In 1947 Wilkins was a few years past the Ph.D. he had earned at the University of Chicago slightly before his nineteenth birthday. He received a letter from the AMS Associate Secretary for that region urging him to come and saying that very satisfactory arrangements had been made with which they were sure he'd be pleased: they had found a "nice coloured family" with whom he could stay and where he would take his meals! The hospitality of the University of Georgia (and of the AMS) was not for him. This is why the meeting there was totally white.
In 1951 I would be informed by the Secretary of MAA's Southeastern section that in all the twenty years in which he held that post not a single Black mathematician had attempted to participate in any way in MAA meetings in that region - until my Fisk colleagues and I did so that year, only to be excluded from the official banquet addressed by the MAA national President.
The University of Georgia figures again in this same period in another example of AMS insensitivity to its Black constituency. In 1951 the AMS sold its library to the University of Georgia, which was the highest of six bidders. A careful search of AMS records does not disclose any assurances given - or even sought - that all AMS members, regardless of race, would be able to use it. This was at a time of intense segregation mandated by Georgia state law. (At the other four U.S. institutions bidding, access would not have been a problem.)
In that period, David Blackwell, then at Howard University, later to become the first Black member of the National Academy of Sciences, the first on the AMS Council, the first (and only) to serve as a Vice President (now no longer active in AMS), attempted to attend an AMS meeting in the Washington area. He drove to the meeting, but it took only twenty minutes for him to decide to turn around and drive right back home.
W W S Claytor, a distinguished point-set topologist, suffered even more unpleasant experiences at AMS meetings, with the result that he became unwilling to attend any. The two letters following reveal much about both the universities and the AMS in that time. The first letter is to Virginia Newell, who, as an editor of Black Mathematicians and Their Works, had sought information from the late Walter R Talbot, himself an early Black Ph.D. in mathematics. He, in turn, forwards a letter written by Claytor's widow, a university professor in another discipline:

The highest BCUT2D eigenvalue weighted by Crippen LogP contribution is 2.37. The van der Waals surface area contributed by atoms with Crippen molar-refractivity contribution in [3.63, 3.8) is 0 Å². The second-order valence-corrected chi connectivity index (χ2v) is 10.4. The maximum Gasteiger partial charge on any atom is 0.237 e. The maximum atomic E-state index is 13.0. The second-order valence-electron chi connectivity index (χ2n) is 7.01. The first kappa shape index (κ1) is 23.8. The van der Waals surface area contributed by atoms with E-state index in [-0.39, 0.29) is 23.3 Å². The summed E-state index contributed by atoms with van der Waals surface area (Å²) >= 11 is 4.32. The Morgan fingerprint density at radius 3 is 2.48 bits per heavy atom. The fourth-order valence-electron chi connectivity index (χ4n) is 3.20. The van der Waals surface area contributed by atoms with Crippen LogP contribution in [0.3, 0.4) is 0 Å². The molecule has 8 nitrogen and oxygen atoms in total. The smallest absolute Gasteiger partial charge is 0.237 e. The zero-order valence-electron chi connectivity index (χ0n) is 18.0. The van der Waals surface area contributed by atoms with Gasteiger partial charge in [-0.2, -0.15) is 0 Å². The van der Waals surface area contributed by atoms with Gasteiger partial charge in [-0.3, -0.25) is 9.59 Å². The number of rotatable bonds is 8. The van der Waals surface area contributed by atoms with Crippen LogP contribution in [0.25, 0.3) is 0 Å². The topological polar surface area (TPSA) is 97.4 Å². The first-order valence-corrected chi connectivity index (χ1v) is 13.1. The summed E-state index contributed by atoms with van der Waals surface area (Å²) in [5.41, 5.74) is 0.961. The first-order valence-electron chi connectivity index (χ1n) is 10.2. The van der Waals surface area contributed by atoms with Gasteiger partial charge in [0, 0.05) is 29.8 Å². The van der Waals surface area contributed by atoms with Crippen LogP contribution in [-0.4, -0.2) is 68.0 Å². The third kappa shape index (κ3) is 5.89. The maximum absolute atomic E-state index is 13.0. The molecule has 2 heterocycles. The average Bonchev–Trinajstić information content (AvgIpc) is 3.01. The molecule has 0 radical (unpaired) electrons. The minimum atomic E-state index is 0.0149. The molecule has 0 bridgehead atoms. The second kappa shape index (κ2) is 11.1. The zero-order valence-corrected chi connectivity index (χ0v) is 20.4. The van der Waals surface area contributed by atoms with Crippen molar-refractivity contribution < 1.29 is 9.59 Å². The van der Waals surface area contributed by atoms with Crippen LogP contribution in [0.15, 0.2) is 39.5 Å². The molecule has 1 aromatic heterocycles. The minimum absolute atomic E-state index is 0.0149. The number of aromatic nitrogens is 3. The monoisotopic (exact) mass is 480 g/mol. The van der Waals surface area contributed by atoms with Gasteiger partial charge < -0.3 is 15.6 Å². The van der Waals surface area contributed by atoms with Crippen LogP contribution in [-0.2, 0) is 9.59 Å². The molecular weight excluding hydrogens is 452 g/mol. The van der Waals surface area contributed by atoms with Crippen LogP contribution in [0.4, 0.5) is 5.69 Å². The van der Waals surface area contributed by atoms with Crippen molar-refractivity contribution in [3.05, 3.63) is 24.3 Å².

I was just about to give up on getting a write-up on Claytor and tell you that I had lost count on the number of times I had been promised the requested information. Then the enclosed material came yesterday as the mailing cover will show. I have made some pencil marks on the papers. I remember when Claytor was on a post-doctoral at Michigan and they had a vacancy for which he was qualified. They would not offer him the position, and the student newspaper took up the issue but to no avail. I believe that incident in discrimination was one of the main chilling, if not killing, points in the research career of a brilliant mathematician. There are references in the literature to his work, but he lost his spirit. I wish Mae had included that item, but I wouldn't want to burden her with more questions or requests. Needless to say, I hope you can find a way to include Mae's contributions on Claytor. He definitely belongs among the top few of our research persons even with his short career of doing research. His spirit was broken by discrimination.
Good wishes always.
Walter R. Talbot